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Schumer Suggests Senate May Be Slow to Consider TikTok Bill


Although the House passed legislation Wednesday that would force the sale of Chinese-owned social media app TikTok, Senate Majority Leader Chuck Schumer, D-N.Y., quickly signaled that the upper chamber may slow consideration of the bill.


The legislation was approved by a rare bipartisan and unanimous vote March 7 in the House Energy and Commerce Committee.


The House then moved at breakneck speed to pass, by a 352-65 vote, the Protecting Americans from Foreign Adversary Controlled Applications Act. The bill was introduced by Reps. Mike Gallagher, R-Wis., and Raja Krishnamoorthi, D-Ill.


The legislation would force a Chinese company, ByteDance, to divest from theTikTok app if it is to continue operating in the United States because of concerns about the massively popular social media company’s ties to the Chinese Communist Party.


Critics argue that TikTok gathers data on Americans for the CCP and that the social media app has been linked to addiction. 


The version of TikTok that China allows in its own country “serves children at-home science experiments, museum exhibits, patriotism videos, and educational videos,” Carrie Sheffield, a senior fellow at Women’s Independent Voice, wrote in an op-ed published Sunday in the New York Post.


Schumer, the Senate’s top Democrat, has expressed concerns with TikTok in the past.

“A U.S. company should buy TikTok so everyone can keep using it and your data is safe,” Schumer posted on X, formerly Twitter, in 2020. “This is about privacy. With TikTok in China, it’s subject to Chinese Communist Party laws that may require handing over data to their government. A safe way must be found for TikTok to continue.”


But comments made by the New York Democrat before and after passage of the House bill suggest he isn’t too eager to send the legislation to President Joe Biden’s desk for him to sign into law.


“I’ll have to consult, and intend to consult, with my relevant committee chairmen to see what their views would be,” Schumer told reporters Tuesday before the House vote, according to NBC News.


The Senate majority leader seemed fairly noncommittal after the House vote, too.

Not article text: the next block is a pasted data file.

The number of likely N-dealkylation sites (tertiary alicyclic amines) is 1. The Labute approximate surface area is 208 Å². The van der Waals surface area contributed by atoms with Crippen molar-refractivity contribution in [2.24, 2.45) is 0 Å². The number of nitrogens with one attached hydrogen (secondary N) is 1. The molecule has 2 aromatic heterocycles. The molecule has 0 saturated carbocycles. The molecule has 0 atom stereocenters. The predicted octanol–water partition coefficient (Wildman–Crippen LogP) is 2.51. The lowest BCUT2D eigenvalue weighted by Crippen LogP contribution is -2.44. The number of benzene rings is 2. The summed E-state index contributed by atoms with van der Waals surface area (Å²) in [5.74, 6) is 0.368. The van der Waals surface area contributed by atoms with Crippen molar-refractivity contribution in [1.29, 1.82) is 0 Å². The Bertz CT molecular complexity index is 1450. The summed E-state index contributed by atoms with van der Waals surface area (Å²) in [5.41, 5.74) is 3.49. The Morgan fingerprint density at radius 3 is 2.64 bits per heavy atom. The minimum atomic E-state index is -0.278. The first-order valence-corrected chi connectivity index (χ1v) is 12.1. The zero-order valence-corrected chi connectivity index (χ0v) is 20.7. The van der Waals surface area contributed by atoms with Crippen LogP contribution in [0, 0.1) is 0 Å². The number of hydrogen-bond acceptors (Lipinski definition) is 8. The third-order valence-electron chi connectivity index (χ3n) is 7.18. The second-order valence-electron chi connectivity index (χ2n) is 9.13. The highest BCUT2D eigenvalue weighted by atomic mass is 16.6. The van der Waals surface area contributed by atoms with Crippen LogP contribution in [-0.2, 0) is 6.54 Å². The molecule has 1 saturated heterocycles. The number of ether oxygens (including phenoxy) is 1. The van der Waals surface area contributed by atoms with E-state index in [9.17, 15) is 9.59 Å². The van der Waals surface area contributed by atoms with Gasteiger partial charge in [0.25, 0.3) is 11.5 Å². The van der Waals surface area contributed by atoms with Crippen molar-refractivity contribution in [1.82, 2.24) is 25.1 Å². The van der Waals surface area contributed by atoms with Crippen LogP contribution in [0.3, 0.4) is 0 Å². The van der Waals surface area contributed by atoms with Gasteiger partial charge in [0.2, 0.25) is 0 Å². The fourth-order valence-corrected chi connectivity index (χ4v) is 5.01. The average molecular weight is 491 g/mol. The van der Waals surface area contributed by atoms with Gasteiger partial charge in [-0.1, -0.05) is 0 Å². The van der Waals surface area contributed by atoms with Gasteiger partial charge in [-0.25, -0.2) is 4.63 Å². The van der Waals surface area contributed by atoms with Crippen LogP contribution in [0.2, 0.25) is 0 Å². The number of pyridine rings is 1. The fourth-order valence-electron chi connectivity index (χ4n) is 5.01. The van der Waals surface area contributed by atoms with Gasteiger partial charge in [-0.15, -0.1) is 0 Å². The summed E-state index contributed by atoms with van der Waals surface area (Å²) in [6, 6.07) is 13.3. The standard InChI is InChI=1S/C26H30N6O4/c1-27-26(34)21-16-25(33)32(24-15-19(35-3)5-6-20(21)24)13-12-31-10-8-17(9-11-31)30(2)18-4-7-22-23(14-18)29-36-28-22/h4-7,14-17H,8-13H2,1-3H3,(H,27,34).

“The Senate will review the legislation when it comes over from the House,” Schumer said Wednesday, giving no timetable for when it might come up for a vote, Roll Call reported.


“Despite his relish for all things tough-on-China, Senate Majority Leader Chuck Schumer appears poised to take his sweet time advancing the bill—if it advances at all,” Politico Playbook reported Tuesday


This uncertainty has caused proponents of the TikTok bill to criticize the top Senate Democrat.


TikTok unleashed a massive lobbying campaign to stop passage of the legislation, including sending a wave of TikTok influencers to Capitol Hill to support the Chinese-owned company.

House lawmakers’ offices were bombarded with phone calls from children and teenagers demanding that TikTok remain as it is.


“TikTok fires everybody up and then our offices are getting called with thousands of people calling up,” said Rep. Chip Roy, R-Texas, according to Fox Business. “Some kid called in, said they were going to commit suicide. We have people calling in saying, ‘I’m on this all day long, every day. You can’t take this away from me.’ It’s like we called into an AA meeting.”

A spokesman for China called the legislation unfair.


“The U.S. House of Representatives passing this bill lets the United States stand on the opposite side of the principles of fair competition and international trade rules,” Ministry of Foreign Affairs spokesperson Wang Wenbin said, according to Reuters. “If so-called national security reasons can be used to willfully suppress other countries’ superior companies, there would be no fairness to speak of.”


China, however, has banned U.S. social media companies from operating there.


According to an RMG Research poll from December, most Americans favor banning TikTok.

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